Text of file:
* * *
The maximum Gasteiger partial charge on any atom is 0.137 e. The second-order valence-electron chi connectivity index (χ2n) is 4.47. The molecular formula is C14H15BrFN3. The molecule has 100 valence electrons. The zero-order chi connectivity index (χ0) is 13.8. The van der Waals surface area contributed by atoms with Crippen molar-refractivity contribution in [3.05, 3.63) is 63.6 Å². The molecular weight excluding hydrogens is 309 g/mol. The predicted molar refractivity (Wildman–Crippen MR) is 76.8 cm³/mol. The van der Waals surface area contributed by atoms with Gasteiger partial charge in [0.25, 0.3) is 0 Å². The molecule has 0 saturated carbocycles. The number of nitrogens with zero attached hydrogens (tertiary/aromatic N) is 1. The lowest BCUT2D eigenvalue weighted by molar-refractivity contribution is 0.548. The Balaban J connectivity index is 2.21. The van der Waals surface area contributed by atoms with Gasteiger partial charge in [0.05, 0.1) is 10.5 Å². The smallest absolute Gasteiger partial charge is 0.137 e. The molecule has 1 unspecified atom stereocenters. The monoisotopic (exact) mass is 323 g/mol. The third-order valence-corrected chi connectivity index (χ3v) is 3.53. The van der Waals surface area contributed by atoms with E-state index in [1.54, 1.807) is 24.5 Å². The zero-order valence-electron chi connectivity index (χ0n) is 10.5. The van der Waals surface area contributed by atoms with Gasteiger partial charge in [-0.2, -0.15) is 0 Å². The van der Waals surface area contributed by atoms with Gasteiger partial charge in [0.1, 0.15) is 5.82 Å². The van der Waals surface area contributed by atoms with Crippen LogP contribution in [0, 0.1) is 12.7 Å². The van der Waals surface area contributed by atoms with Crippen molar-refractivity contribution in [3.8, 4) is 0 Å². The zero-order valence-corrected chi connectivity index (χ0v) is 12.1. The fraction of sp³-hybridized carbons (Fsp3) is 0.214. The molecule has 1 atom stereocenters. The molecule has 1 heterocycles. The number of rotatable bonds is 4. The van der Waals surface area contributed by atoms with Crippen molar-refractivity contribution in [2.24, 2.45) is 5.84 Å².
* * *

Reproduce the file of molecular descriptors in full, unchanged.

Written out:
The maximum Gasteiger partial charge on any atom is 0.137 e. The second-order valence-electron chi connectivity index (χ2n) is 4.47. The molecular formula is C14H15BrFN3. The molecule has 100 valence electrons. The zero-order chi connectivity index (χ0) is 13.8. The van der Waals surface area contributed by atoms with Crippen molar-refractivity contribution in [3.05, 3.63) is 63.6 Å². The molecular weight excluding hydrogens is 309 g/mol. The predicted molar refractivity (Wildman–Crippen MR) is 76.8 cm³/mol. The van der Waals surface area contributed by atoms with Gasteiger partial charge in [0.25, 0.3) is 0 Å². The molecule has 0 saturated carbocycles. The number of nitrogens with zero attached hydrogens (tertiary/aromatic N) is 1. The lowest BCUT2D eigenvalue weighted by molar-refractivity contribution is 0.548. The Balaban J connectivity index is 2.21. The van der Waals surface area contributed by atoms with Gasteiger partial charge in [0.05, 0.1) is 10.5 Å². The smallest absolute Gasteiger partial charge is 0.137 e. The molecule has 1 unspecified atom stereocenters. The monoisotopic (exact) mass is 323 g/mol. The third-order valence-corrected chi connectivity index (χ3v) is 3.53. The van der Waals surface area contributed by atoms with E-state index in [1.54, 1.807) is 24.5 Å². The zero-order valence-electron chi connectivity index (χ0n) is 10.5. The van der Waals surface area contributed by atoms with Gasteiger partial charge in [-0.2, -0.15) is 0 Å². The van der Waals surface area contributed by atoms with Gasteiger partial charge in [0.1, 0.15) is 5.82 Å². The van der Waals surface area contributed by atoms with Crippen LogP contribution in [0, 0.1) is 12.7 Å². The van der Waals surface area contributed by atoms with Crippen molar-refractivity contribution in [3.8, 4) is 0 Å². The zero-order valence-corrected chi connectivity index (χ0v) is 12.1. The fraction of sp³-hybridized carbons (Fsp3) is 0.214. The molecule has 1 atom stereocenters. The molecule has 1 heterocycles. The number of rotatable bonds is 4. The van der Waals surface area contributed by atoms with Crippen molar-refractivity contribution in [2.24, 2.45) is 5.84 Å².